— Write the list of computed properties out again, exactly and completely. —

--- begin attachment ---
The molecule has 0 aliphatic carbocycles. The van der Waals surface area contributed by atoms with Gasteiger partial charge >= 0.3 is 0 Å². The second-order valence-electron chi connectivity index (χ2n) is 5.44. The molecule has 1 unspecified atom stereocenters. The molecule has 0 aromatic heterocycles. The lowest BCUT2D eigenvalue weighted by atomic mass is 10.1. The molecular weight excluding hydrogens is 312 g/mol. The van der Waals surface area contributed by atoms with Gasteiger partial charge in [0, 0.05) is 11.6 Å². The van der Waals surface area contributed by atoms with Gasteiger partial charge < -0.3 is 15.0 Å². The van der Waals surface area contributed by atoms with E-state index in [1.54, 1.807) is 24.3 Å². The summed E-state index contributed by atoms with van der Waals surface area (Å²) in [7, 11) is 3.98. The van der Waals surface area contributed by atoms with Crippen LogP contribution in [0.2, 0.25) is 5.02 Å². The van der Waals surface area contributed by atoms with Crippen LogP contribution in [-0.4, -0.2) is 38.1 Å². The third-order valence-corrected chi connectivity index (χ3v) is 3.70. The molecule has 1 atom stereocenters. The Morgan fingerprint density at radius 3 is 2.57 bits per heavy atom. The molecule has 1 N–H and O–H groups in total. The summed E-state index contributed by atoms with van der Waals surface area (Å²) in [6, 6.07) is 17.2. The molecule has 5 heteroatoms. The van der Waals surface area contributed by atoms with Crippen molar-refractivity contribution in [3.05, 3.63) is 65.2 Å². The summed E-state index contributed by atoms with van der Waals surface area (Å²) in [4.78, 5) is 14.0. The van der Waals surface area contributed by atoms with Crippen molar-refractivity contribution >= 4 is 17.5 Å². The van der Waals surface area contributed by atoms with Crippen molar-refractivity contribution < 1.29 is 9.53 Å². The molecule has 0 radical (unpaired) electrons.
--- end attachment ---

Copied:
The molecule has 0 aliphatic carbocycles. The van der Waals surface area contributed by atoms with Gasteiger partial charge >= 0.3 is 0 Å². The second-order valence-electron chi connectivity index (χ2n) is 5.44. The molecule has 1 unspecified atom stereocenters. The molecule has 0 aromatic heterocycles. The lowest BCUT2D eigenvalue weighted by atomic mass is 10.1. The molecular weight excluding hydrogens is 312 g/mol. The van der Waals surface area contributed by atoms with Gasteiger partial charge in [0, 0.05) is 11.6 Å². The van der Waals surface area contributed by atoms with Gasteiger partial charge < -0.3 is 15.0 Å². The van der Waals surface area contributed by atoms with E-state index in [1.54, 1.807) is 24.3 Å². The summed E-state index contributed by atoms with van der Waals surface area (Å²) in [7, 11) is 3.98. The van der Waals surface area contributed by atoms with Crippen LogP contribution in [0.2, 0.25) is 5.02 Å². The van der Waals surface area contributed by atoms with Crippen LogP contribution in [-0.4, -0.2) is 38.1 Å². The third-order valence-corrected chi connectivity index (χ3v) is 3.70. The molecule has 1 atom stereocenters. The Morgan fingerprint density at radius 3 is 2.57 bits per heavy atom. The molecule has 1 N–H and O–H groups in total. The summed E-state index contributed by atoms with van der Waals surface area (Å²) in [6, 6.07) is 17.2. The molecule has 5 heteroatoms. The van der Waals surface area contributed by atoms with Crippen molar-refractivity contribution in [3.05, 3.63) is 65.2 Å². The summed E-state index contributed by atoms with van der Waals surface area (Å²) in [4.78, 5) is 14.0. The van der Waals surface area contributed by atoms with Crippen molar-refractivity contribution >= 4 is 17.5 Å². The van der Waals surface area contributed by atoms with Crippen molar-refractivity contribution < 1.29 is 9.53 Å². The molecule has 0 radical (unpaired) electrons.